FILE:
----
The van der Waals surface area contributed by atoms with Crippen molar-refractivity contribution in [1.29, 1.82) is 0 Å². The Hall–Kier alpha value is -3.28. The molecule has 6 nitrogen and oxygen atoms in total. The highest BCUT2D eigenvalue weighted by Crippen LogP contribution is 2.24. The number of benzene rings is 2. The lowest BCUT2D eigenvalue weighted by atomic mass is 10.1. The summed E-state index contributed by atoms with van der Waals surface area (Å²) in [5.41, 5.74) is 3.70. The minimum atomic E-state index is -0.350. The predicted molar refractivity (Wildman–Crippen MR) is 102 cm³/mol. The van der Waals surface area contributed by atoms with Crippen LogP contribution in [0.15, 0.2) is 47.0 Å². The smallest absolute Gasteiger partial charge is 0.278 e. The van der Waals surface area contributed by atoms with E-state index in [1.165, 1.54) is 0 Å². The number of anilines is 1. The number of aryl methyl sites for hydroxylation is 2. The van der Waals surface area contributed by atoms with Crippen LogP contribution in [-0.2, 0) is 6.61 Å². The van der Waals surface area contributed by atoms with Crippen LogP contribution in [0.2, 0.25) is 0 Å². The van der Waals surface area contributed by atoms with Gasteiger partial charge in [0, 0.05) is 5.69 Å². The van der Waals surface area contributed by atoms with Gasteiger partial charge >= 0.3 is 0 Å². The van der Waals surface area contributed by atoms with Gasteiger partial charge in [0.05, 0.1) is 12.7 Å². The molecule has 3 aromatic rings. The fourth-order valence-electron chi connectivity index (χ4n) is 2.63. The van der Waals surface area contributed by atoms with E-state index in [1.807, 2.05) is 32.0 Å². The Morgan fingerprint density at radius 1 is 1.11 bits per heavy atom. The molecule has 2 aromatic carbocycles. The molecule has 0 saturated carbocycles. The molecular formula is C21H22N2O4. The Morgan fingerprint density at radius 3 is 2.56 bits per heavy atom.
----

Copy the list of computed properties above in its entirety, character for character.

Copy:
The van der Waals surface area contributed by atoms with Crippen molar-refractivity contribution in [1.29, 1.82) is 0 Å². The Hall–Kier alpha value is -3.28. The molecule has 6 nitrogen and oxygen atoms in total. The highest BCUT2D eigenvalue weighted by Crippen LogP contribution is 2.24. The number of benzene rings is 2. The lowest BCUT2D eigenvalue weighted by atomic mass is 10.1. The summed E-state index contributed by atoms with van der Waals surface area (Å²) in [5.41, 5.74) is 3.70. The minimum atomic E-state index is -0.350. The predicted molar refractivity (Wildman–Crippen MR) is 102 cm³/mol. The van der Waals surface area contributed by atoms with Crippen LogP contribution in [0.15, 0.2) is 47.0 Å². The smallest absolute Gasteiger partial charge is 0.278 e. The van der Waals surface area contributed by atoms with E-state index in [1.165, 1.54) is 0 Å². The number of anilines is 1. The number of aryl methyl sites for hydroxylation is 2. The van der Waals surface area contributed by atoms with Crippen LogP contribution in [-0.2, 0) is 6.61 Å². The van der Waals surface area contributed by atoms with Crippen LogP contribution in [0.2, 0.25) is 0 Å². The van der Waals surface area contributed by atoms with Gasteiger partial charge in [0, 0.05) is 5.69 Å². The van der Waals surface area contributed by atoms with Gasteiger partial charge >= 0.3 is 0 Å². The van der Waals surface area contributed by atoms with Gasteiger partial charge in [0.05, 0.1) is 12.7 Å². The molecule has 3 aromatic rings. The fourth-order valence-electron chi connectivity index (χ4n) is 2.63. The van der Waals surface area contributed by atoms with E-state index in [1.807, 2.05) is 32.0 Å². The Morgan fingerprint density at radius 1 is 1.11 bits per heavy atom. The molecule has 2 aromatic carbocycles. The molecule has 0 saturated carbocycles. The molecular formula is C21H22N2O4. The Morgan fingerprint density at radius 3 is 2.56 bits per heavy atom.